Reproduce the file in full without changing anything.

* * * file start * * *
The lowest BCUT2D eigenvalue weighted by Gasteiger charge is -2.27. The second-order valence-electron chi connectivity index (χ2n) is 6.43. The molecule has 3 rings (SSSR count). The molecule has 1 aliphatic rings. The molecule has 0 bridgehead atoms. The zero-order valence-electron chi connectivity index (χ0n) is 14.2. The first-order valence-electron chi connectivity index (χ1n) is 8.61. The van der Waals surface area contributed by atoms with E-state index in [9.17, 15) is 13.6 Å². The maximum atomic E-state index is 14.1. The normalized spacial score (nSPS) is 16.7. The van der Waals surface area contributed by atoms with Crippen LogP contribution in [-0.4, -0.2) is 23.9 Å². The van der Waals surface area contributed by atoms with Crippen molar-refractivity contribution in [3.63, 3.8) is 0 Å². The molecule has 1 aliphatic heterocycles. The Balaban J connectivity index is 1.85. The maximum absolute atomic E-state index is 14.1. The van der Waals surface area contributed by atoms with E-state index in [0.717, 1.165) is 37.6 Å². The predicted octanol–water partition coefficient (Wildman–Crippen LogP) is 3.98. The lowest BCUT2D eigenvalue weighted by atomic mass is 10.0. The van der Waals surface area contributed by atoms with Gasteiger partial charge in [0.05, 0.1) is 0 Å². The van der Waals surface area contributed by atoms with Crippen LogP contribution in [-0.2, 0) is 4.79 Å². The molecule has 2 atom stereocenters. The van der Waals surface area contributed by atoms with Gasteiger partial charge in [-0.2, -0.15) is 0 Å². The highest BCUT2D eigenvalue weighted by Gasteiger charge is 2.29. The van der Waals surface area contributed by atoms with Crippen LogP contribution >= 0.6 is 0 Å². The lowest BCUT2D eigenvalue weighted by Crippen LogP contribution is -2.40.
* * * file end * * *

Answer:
The lowest BCUT2D eigenvalue weighted by Gasteiger charge is -2.27. The second-order valence-electron chi connectivity index (χ2n) is 6.43. The molecule has 3 rings (SSSR count). The molecule has 1 aliphatic rings. The molecule has 0 bridgehead atoms. The zero-order valence-electron chi connectivity index (χ0n) is 14.2. The first-order valence-electron chi connectivity index (χ1n) is 8.61. The van der Waals surface area contributed by atoms with E-state index in [9.17, 15) is 13.6 Å². The maximum atomic E-state index is 14.1. The normalized spacial score (nSPS) is 16.7. The van der Waals surface area contributed by atoms with Crippen LogP contribution in [-0.4, -0.2) is 23.9 Å². The van der Waals surface area contributed by atoms with Crippen molar-refractivity contribution in [3.63, 3.8) is 0 Å². The molecule has 1 aliphatic heterocycles. The Balaban J connectivity index is 1.85. The maximum absolute atomic E-state index is 14.1. The van der Waals surface area contributed by atoms with E-state index in [0.717, 1.165) is 37.6 Å². The predicted octanol–water partition coefficient (Wildman–Crippen LogP) is 3.98. The lowest BCUT2D eigenvalue weighted by atomic mass is 10.0. The van der Waals surface area contributed by atoms with Gasteiger partial charge in [0.05, 0.1) is 0 Å². The van der Waals surface area contributed by atoms with Crippen LogP contribution in [-0.2, 0) is 4.79 Å². The molecule has 2 atom stereocenters. The van der Waals surface area contributed by atoms with Gasteiger partial charge in [-0.2, -0.15) is 0 Å². The highest BCUT2D eigenvalue weighted by Gasteiger charge is 2.29. The van der Waals surface area contributed by atoms with Crippen LogP contribution >= 0.6 is 0 Å². The lowest BCUT2D eigenvalue weighted by Crippen LogP contribution is -2.40.